We are learning all kinds of things while on this RV adventure. Some are unexpected. For example, the need to be flexible is one of the unexpected things we are learning. Charlene and Ed could be described as analyzing everything. Literally everything. So, the need to be flexible flies in the face of their compulsive need to analyze. Too bad, sometimes RV’ing simply requires unexpected changes to plans.
In our latest example, we had requested mail to be delivered from our address in Texas to arrive before we left Coarsegold, California. When we checked the tracking number online, the Post Office predicted our package would arrive by Saturday. However, it appears that someone in Houston put our envelope on the wrong truck and sent it to who knows where. Surprise! So rather than leaving on Saturday and remaining steadfast to our original plans, we had the “opportunity” to choose flexibility and stay a few more days in Coarsegold. We actually loved the time in such a beautiful area which included finding an ice cream shop in Oakhurst.
Ed checked the tracking number on his cell phone Monday morning and it said our package was out for delivery in Coarsegold. We packed everything up, hooked up the Jeep to the motorhome, and drove down to the office to wait for the anticipated delivery.
Normally mail is delivered by 9:30 am, but by 10:00 there was still no mail lady. We waited in the campground office and chatted with the nice office staff. During our conversation we learned that the campground often has families from Germany stay. The campground owner marveled that the children of these families will swim in the pool when the water is about 70 degrees! There is no way we could do this; Charlene needs it at least 80 and Ed prefers 90.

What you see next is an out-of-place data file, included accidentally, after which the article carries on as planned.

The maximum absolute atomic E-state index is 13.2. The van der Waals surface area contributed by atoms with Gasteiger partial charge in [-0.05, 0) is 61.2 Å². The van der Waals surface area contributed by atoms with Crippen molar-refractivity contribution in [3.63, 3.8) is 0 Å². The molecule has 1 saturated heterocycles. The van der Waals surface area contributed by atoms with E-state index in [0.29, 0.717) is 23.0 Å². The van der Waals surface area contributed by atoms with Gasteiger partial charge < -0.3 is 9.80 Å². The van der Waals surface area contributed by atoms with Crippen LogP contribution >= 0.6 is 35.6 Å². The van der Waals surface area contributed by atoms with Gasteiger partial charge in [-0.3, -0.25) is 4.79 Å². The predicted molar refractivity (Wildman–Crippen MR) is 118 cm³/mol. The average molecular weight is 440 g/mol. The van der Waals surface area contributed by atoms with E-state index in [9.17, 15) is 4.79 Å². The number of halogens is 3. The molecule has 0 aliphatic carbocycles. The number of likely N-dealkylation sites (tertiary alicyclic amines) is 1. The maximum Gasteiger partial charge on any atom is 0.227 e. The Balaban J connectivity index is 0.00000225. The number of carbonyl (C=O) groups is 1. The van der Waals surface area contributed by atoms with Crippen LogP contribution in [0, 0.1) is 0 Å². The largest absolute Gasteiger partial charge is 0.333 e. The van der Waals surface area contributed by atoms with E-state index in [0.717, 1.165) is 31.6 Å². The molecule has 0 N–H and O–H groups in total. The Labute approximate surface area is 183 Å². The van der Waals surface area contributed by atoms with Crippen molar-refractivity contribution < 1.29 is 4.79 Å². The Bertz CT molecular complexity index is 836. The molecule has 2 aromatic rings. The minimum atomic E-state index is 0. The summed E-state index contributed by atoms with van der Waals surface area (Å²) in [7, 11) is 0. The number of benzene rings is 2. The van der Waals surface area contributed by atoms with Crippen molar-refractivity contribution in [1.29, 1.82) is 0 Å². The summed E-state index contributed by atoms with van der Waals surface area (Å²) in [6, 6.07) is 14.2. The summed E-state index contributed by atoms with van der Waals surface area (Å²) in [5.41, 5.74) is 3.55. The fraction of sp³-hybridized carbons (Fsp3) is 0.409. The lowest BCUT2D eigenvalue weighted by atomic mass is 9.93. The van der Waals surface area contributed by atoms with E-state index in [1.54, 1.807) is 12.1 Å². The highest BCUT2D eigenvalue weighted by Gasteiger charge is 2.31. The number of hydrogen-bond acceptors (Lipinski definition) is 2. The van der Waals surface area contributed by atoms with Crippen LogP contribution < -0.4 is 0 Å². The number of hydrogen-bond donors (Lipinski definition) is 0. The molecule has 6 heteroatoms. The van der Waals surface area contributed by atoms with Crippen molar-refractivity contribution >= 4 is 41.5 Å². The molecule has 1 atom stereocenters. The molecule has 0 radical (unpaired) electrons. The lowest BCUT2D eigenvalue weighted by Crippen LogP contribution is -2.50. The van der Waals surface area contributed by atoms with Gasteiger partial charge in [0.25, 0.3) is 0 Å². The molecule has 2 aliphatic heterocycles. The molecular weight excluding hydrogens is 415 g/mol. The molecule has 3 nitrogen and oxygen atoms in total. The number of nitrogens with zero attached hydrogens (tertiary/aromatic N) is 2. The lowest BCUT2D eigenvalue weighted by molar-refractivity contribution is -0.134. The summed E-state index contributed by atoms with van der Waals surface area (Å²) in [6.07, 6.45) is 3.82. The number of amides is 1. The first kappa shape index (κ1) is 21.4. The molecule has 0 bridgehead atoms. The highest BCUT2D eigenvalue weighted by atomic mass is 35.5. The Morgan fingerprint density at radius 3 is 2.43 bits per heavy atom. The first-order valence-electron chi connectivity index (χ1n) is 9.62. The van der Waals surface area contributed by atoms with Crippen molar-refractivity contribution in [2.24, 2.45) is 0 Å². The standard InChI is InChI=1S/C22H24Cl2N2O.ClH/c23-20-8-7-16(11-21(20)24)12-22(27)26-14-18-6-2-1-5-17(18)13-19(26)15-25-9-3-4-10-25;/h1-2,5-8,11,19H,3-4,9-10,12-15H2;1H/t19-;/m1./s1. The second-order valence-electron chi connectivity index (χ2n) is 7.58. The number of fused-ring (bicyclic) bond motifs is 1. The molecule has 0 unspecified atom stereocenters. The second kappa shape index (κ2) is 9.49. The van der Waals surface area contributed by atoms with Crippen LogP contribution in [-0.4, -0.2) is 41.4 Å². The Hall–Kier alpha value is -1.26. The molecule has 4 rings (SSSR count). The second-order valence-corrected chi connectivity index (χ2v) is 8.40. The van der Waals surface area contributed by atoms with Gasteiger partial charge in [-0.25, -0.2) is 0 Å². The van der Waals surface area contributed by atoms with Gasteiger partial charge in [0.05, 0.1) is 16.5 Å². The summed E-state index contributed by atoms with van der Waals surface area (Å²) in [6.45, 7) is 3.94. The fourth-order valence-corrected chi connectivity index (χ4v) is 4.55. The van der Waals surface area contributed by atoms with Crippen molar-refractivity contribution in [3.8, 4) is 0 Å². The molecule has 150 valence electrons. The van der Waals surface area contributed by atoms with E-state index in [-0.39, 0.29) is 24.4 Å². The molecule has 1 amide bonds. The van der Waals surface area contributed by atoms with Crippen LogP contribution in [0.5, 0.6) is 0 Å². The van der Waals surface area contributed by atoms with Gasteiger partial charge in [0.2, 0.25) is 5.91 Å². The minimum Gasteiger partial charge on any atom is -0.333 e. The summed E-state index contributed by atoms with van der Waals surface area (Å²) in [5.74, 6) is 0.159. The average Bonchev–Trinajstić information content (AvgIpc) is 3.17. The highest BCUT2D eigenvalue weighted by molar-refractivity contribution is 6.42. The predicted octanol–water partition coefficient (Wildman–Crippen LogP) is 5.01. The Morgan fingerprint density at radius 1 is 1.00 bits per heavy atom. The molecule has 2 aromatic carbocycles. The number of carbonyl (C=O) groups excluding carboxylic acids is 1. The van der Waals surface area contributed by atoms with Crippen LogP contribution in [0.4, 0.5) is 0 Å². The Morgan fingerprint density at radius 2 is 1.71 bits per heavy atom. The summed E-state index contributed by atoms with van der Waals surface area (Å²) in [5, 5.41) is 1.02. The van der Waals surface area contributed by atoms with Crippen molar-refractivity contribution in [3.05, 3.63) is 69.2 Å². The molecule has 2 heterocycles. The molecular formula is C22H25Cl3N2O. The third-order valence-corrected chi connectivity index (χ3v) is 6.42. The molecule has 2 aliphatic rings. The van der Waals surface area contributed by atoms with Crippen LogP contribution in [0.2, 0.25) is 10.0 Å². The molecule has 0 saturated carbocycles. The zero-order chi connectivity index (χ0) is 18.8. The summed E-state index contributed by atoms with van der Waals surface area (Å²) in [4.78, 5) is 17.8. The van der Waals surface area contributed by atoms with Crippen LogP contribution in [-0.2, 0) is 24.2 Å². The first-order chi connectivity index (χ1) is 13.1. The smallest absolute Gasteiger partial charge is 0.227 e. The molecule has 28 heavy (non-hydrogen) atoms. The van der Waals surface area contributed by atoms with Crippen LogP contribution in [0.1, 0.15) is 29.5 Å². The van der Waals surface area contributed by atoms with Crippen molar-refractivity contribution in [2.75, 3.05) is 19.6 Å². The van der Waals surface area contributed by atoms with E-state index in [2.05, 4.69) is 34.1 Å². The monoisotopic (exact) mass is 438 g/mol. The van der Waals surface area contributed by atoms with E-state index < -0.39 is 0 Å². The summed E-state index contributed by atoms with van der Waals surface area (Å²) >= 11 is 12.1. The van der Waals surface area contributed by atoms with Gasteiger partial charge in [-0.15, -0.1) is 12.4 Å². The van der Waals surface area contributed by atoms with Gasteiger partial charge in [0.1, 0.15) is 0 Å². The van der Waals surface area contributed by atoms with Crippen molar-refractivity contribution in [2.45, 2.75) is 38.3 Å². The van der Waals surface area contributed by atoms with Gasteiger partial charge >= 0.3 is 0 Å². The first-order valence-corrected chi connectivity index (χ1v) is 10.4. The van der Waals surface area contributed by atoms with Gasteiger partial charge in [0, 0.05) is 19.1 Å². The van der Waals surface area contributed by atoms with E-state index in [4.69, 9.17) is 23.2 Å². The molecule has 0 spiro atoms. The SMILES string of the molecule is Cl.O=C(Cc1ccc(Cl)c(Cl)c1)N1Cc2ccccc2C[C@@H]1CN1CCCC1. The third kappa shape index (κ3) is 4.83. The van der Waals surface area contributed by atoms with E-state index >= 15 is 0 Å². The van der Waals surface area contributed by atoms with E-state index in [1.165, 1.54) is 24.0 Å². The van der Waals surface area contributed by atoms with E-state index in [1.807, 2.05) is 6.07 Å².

At 10:30 the mail lady arrived and our package was there. Yeah! As we thanked her profusely for the package, she smiled and apologized for being late. “There was a ton of mail this morning,” she explained and we could tell she was sorry she was late. Then she saw our motorhome and wished us a great trip to “wherever you go next.”
As we pulled out of the campground where we had spent the last two weeks, we looked at each other and asked, “So where do you want to go now?” It’s a weird feeling to be driving down the road with no idea where you will be that night. Our only schedule is being in Reno, Nevada, on Thursday since Ed will fly out of their airport to attend a meeting for several days. Boondocking (thanks to our generator and big tanks) is always a possibility. Our memories of boondocking near Lake Mead still bring smiles to our faces. Or would we find a nice RV park with now-unknown amenities.
The decision came down to jelly beans. And not just any jelly beans, Jelly Belly jelly beans!
Charlene discovered a jelly bean factory in the Sacramento area and our plans were set. We could have chosen Napa Valley although it would be a little further than we wanted to go; with its many fabulous world-renowned wineries; but no, our plans orbited around a tiny jelly bean.
How many people in American make their decision of where to sleep because of jelly beans? Probably not too many, but that would be us. We looked for an RV park close to the jelly bean factory and boogied down the road.
A nice benefit is that we are actually now quite close to Napa and Sonoma. Although jelly beans are our priority, we will be forced to check out some wineries too!
While Charlene was driving, Ed was reading on the Internet about jelly beans. We learned some important jelly bean trivia. Charlene was quite excited to learn that in 1998 Buttered Popcorn became the number one jelly bean flavor in America by displacing Very Cherry that had been the number one flavor for two decades. Not many people love popcorn as much as Charlene. However, Ed was relieved that America had come to its senses and Very Cherry has moved back to the top spot since 2003, but only by a mere 8 million beans.
We had forgotten how much Ronald Reagan loved jelly beans. The blueberry jelly bean was created for Ronald Reagan’s presidential inauguration in 1981 and over three tons of jelly beans were consumed during the inauguration festivities. No doubt about it. We are learning some important facts on this trip! Stayed tuned for more jelly bean knowledge……today we tour the factory.